autonomy, communion, connectedness, Constance Fitzgerald, contemplative, creation, David Bohm, Genesis, implicate order, mind, radical individualism, reality, spirit, sub-atomic particles, symbiotic selves, synergistic community, The Sophia Center for Spirituality, unbroken wholeness
I found a startling juxtaposition this morning in the first lectionary text – the beginning of the first creation story in Genesis 1:1-19 – and a section of one of our readings under consideration today here at our contemplative “boot camp” experience. The first of this duo is the lyrical description of God’s splendid work of bringing into being the glorious creation that becomes our home. The second is, in part, a recounting of what scientists have discovered over the last quarter-century about the communication between sub-atomic particles which scientist David Bohm explains as “a deeper and more complex level of reality than we experience, an ‘implicate order or unbroken wholeness’ from which all our perceived reality derives…”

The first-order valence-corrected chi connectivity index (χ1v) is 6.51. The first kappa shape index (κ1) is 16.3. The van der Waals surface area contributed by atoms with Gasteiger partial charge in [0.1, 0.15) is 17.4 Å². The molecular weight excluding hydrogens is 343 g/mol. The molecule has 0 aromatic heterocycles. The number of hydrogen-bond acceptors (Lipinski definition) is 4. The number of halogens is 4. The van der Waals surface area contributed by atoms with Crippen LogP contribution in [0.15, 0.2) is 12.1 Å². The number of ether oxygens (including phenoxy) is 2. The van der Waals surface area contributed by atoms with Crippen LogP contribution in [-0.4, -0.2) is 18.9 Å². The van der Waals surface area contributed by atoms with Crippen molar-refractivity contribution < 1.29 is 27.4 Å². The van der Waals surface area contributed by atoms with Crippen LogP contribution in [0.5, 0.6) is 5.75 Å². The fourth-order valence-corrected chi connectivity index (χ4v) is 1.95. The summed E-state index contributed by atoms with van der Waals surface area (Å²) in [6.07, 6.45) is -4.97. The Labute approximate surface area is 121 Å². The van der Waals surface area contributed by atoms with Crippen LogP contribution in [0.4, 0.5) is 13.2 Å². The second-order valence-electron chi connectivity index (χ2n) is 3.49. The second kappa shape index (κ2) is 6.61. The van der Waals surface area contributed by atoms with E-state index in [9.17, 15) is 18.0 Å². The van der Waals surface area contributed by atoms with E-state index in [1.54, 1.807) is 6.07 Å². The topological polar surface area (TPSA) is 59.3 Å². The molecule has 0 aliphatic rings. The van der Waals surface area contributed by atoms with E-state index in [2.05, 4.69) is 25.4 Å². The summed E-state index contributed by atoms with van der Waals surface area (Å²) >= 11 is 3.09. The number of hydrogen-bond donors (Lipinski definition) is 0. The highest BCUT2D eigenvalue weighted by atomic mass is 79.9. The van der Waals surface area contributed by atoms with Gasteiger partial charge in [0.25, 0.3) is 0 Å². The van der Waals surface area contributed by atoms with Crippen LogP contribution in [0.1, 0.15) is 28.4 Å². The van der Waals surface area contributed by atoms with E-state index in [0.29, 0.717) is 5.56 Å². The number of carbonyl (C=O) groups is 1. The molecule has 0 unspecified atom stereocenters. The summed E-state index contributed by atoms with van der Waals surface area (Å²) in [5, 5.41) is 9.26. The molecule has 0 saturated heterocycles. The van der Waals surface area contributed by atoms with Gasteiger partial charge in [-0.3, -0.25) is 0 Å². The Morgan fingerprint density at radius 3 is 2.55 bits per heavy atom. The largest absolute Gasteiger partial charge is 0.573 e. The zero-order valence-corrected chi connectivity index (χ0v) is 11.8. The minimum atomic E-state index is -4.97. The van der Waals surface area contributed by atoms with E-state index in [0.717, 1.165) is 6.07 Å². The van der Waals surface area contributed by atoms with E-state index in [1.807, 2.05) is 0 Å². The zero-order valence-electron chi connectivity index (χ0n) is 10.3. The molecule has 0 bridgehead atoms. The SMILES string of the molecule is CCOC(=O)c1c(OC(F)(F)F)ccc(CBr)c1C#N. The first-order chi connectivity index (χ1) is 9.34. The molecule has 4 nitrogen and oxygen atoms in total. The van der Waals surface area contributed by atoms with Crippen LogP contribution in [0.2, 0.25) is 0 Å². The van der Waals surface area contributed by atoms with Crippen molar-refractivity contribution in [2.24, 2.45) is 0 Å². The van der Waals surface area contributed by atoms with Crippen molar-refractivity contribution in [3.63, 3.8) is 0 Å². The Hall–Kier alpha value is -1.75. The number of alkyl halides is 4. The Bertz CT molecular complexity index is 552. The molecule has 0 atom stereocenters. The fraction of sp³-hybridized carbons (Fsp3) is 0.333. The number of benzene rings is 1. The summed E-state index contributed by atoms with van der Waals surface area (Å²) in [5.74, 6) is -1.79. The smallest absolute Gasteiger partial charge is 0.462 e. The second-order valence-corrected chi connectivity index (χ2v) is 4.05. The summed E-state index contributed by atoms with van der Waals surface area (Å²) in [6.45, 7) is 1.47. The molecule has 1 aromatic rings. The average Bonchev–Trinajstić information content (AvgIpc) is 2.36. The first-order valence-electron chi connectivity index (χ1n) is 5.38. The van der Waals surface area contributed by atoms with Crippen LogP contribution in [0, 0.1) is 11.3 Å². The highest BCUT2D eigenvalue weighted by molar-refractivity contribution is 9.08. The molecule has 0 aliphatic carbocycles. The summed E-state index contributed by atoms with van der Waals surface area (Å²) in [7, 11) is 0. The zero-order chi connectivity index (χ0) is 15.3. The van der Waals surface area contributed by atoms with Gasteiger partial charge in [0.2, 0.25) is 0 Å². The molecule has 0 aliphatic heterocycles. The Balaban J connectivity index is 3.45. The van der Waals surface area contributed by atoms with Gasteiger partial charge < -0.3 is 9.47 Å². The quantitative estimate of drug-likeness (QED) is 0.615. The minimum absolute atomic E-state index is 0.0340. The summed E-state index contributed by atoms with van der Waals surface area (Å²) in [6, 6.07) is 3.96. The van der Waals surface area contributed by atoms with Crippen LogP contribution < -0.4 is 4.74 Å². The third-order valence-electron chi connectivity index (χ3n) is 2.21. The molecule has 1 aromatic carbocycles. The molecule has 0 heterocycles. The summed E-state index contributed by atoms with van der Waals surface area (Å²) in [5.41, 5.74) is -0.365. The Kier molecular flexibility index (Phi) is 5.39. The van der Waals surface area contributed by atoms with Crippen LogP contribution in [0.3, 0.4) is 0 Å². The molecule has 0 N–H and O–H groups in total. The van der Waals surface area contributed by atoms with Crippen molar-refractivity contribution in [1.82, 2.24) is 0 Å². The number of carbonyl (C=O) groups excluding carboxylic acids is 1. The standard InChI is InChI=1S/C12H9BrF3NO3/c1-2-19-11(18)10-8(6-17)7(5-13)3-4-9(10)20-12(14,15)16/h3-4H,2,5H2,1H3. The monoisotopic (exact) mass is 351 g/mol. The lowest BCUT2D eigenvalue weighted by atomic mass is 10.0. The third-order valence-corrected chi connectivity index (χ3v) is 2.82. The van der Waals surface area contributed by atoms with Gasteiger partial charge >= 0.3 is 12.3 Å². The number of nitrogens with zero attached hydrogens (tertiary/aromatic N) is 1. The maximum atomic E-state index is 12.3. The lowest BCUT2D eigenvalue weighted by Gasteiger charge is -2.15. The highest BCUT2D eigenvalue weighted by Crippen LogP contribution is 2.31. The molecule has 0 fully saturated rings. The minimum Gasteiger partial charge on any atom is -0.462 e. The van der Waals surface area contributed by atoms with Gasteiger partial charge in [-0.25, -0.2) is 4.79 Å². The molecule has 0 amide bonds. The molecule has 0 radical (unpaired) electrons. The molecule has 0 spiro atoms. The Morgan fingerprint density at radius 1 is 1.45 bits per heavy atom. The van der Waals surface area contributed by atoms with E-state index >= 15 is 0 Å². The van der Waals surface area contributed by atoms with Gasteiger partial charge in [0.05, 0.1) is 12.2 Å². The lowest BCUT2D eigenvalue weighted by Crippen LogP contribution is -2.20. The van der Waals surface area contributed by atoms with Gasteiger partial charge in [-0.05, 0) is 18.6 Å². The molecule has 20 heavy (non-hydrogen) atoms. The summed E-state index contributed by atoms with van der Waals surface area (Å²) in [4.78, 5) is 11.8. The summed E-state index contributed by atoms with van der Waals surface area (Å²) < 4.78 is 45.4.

One would hope that these amazing discoveries, the fruit of evolution from the beginning of which Genesis speaks this morning, (although only of the first three “days” of the creation), would be the result of a concomitant evolution of both human mind and spirit. “Not so,” writes Constance Fitzgerald, a well-known theologian. In strong critique of our inability or unwillingness to respond to the task of becoming in this glorious home that has been entrusted to us, Fitzgerald says the following,
Our ability to embody our communion with every human person on the earth and our unassailable connectedness with everything living is limited because we have not yet become these symbiotic “selves.” We continue to privilege our personal autonomy and are unable to make the transition from radical individualism to a genuine synergistic community, even though we know intellectually we are inseparable and physically connected to every living being in the universe. Yet the future of the entire earth community is riding on whether we can find a way beyond the limits of our present evolutionary trajectory. (Constance Fitzgerald, From Impasse to Prophetic Hope, 37-38)
There is much work to be done and the time is now, it seems, if we are to pay attention to what we have seen as possible in the coherence of the natural world. Let us think on these things!